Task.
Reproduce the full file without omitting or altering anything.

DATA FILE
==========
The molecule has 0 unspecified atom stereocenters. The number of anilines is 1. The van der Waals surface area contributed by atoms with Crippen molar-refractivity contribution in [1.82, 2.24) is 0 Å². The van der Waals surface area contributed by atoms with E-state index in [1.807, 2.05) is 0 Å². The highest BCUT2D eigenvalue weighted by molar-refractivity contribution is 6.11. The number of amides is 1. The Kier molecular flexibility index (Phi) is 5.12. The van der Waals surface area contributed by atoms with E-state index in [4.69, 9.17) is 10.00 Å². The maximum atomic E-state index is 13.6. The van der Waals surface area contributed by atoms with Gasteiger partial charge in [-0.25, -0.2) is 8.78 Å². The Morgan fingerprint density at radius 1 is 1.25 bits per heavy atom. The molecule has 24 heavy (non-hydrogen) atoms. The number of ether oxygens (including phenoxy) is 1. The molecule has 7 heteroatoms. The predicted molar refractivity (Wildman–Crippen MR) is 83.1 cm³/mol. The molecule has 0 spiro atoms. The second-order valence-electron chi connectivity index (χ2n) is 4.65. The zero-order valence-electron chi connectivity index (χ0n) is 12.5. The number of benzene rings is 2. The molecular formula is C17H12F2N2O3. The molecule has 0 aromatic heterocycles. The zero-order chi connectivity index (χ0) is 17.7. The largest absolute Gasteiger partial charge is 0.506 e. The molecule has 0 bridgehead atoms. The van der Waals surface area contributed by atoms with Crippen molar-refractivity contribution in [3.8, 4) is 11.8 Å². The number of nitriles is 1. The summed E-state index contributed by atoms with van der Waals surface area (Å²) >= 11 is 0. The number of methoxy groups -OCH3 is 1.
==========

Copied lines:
The molecule has 0 unspecified atom stereocenters. The number of anilines is 1. The van der Waals surface area contributed by atoms with Crippen molar-refractivity contribution in [1.82, 2.24) is 0 Å². The van der Waals surface area contributed by atoms with E-state index in [1.807, 2.05) is 0 Å². The highest BCUT2D eigenvalue weighted by molar-refractivity contribution is 6.11. The number of amides is 1. The Kier molecular flexibility index (Phi) is 5.12. The van der Waals surface area contributed by atoms with E-state index in [4.69, 9.17) is 10.00 Å². The maximum atomic E-state index is 13.6. The van der Waals surface area contributed by atoms with Gasteiger partial charge in [-0.25, -0.2) is 8.78 Å². The Morgan fingerprint density at radius 1 is 1.25 bits per heavy atom. The molecule has 24 heavy (non-hydrogen) atoms. The number of ether oxygens (including phenoxy) is 1. The molecule has 7 heteroatoms. The predicted molar refractivity (Wildman–Crippen MR) is 83.1 cm³/mol. The molecule has 0 spiro atoms. The second-order valence-electron chi connectivity index (χ2n) is 4.65. The zero-order valence-electron chi connectivity index (χ0n) is 12.5. The number of benzene rings is 2. The molecular formula is C17H12F2N2O3. The molecule has 0 aromatic heterocycles. The zero-order chi connectivity index (χ0) is 17.7. The largest absolute Gasteiger partial charge is 0.506 e. The molecule has 0 bridgehead atoms. The van der Waals surface area contributed by atoms with Crippen molar-refractivity contribution in [3.8, 4) is 11.8 Å². The number of nitriles is 1. The summed E-state index contributed by atoms with van der Waals surface area (Å²) >= 11 is 0. The number of methoxy groups -OCH3 is 1.